- Add alt text. Add descriptions of your images for those with visual impairments. Google uses alt text to understand your images, so it’s another way to help bots understand your content.
- Reformat and resize them. Make sure your images are the right size and format for your website. A great format for images are .webp.
- Geotag them. If you're running a local business, you'll want to make sure your images are geo-tagged. This process simple adds extra exif data to your image which include the coordinates of where the image was taken. Even if you're using a stock photo for the hero section on your homepage, it's great to geo-tag it. You can use this free geo-tagging tool here.
Internal links point search engine crawlers to other pages on your website. They help the content across your website get crawled.
Without internal links, certain pages on your site may become orphaned. You can’t hope to rank for your target search terms if Google’s bots can’t find those pages. Help them out by linking to them in your blog posts and on your service pages.
Internal links also keep users on your website, pointing them to other pages that may be of interest to them.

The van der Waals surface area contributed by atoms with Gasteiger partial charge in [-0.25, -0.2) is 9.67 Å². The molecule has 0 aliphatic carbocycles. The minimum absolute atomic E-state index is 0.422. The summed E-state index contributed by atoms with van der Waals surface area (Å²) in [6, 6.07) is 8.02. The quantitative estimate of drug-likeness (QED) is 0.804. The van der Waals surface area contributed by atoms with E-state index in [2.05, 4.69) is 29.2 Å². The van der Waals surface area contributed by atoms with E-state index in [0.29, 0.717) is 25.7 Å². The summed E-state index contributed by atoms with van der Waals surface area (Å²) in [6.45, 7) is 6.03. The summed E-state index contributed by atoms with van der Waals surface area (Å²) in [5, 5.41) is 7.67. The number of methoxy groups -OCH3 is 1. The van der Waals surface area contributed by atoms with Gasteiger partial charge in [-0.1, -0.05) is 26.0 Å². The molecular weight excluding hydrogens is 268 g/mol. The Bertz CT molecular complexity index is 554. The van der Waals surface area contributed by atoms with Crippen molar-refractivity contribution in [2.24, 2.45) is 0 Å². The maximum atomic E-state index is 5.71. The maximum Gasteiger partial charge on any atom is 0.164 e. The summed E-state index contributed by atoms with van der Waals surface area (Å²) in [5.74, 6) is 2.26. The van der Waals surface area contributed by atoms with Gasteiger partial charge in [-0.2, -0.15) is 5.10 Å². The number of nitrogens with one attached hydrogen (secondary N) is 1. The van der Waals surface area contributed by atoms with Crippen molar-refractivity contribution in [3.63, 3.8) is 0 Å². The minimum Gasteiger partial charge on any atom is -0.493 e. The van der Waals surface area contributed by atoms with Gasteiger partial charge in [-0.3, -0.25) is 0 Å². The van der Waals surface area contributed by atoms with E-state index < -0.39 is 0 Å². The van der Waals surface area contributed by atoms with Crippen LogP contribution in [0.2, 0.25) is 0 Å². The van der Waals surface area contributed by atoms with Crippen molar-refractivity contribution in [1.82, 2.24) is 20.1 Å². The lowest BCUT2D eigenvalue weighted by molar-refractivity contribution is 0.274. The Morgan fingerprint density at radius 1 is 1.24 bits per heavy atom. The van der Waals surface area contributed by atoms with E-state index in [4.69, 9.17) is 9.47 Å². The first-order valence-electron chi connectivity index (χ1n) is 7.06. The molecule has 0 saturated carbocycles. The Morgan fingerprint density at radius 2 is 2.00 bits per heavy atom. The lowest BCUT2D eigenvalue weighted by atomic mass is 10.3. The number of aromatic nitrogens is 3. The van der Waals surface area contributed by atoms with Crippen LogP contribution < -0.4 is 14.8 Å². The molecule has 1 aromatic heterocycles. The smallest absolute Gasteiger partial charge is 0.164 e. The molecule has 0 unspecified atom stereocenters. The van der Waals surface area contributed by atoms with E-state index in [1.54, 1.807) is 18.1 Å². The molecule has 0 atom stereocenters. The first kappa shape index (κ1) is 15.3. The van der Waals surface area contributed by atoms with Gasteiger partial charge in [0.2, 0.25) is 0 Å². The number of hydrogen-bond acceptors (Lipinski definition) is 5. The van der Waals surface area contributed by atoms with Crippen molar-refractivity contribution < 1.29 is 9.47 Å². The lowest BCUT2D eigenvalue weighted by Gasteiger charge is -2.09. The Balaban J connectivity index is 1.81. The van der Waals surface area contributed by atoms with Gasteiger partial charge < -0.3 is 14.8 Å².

Whenever you drop an internal link into your content, pair it with descriptive anchor text. Ideally, you could include one of your keywords in that anchor text. The anchor text provides context to Google's crawler about which page it's about to encounter when it follows a link.
Find SEO Low-Hanging Fruits With My Consulting Services
Implement these quick fixes, and watch your rankings climb from the bottom of page 2 to the top of page 1!
Need help finding some quick wins for your website? At SerpFocus, I’m entirely focused on leveraging the power of SEO to improve your rankings and boost your sales. With my SEO consulting services, I’ll help you discover how these easy wins can transform your website. If you're not quite ready for that, read my post on how to find low hanging fruit for quick SEO wins here.